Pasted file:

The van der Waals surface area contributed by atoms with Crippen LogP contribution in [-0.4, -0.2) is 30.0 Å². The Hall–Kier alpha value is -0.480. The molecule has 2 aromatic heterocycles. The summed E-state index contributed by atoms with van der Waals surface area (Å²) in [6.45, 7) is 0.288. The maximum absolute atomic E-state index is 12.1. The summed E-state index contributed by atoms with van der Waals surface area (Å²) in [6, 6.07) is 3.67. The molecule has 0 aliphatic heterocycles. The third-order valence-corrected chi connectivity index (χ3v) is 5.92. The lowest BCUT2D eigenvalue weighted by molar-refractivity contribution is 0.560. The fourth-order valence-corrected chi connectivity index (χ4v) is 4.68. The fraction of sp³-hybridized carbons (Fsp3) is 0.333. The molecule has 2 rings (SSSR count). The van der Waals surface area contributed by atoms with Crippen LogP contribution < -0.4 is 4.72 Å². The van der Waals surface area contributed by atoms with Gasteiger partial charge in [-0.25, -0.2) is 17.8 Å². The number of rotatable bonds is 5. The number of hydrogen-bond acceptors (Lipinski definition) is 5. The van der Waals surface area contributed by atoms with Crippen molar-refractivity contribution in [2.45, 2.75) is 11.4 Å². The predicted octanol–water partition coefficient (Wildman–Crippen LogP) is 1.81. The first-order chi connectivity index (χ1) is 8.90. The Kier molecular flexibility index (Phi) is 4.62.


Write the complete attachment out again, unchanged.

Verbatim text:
The van der Waals surface area contributed by atoms with Crippen LogP contribution in [-0.4, -0.2) is 30.0 Å². The Hall–Kier alpha value is -0.480. The molecule has 2 aromatic heterocycles. The summed E-state index contributed by atoms with van der Waals surface area (Å²) in [6.45, 7) is 0.288. The maximum absolute atomic E-state index is 12.1. The summed E-state index contributed by atoms with van der Waals surface area (Å²) in [6, 6.07) is 3.67. The molecule has 0 aliphatic heterocycles. The third-order valence-corrected chi connectivity index (χ3v) is 5.92. The lowest BCUT2D eigenvalue weighted by molar-refractivity contribution is 0.560. The fourth-order valence-corrected chi connectivity index (χ4v) is 4.68. The fraction of sp³-hybridized carbons (Fsp3) is 0.333. The molecule has 2 rings (SSSR count). The van der Waals surface area contributed by atoms with Crippen LogP contribution < -0.4 is 4.72 Å². The van der Waals surface area contributed by atoms with Gasteiger partial charge in [-0.25, -0.2) is 17.8 Å². The number of rotatable bonds is 5. The number of hydrogen-bond acceptors (Lipinski definition) is 5. The van der Waals surface area contributed by atoms with Crippen molar-refractivity contribution in [2.45, 2.75) is 11.4 Å². The predicted octanol–water partition coefficient (Wildman–Crippen LogP) is 1.81. The first-order chi connectivity index (χ1) is 8.90. The Kier molecular flexibility index (Phi) is 4.62.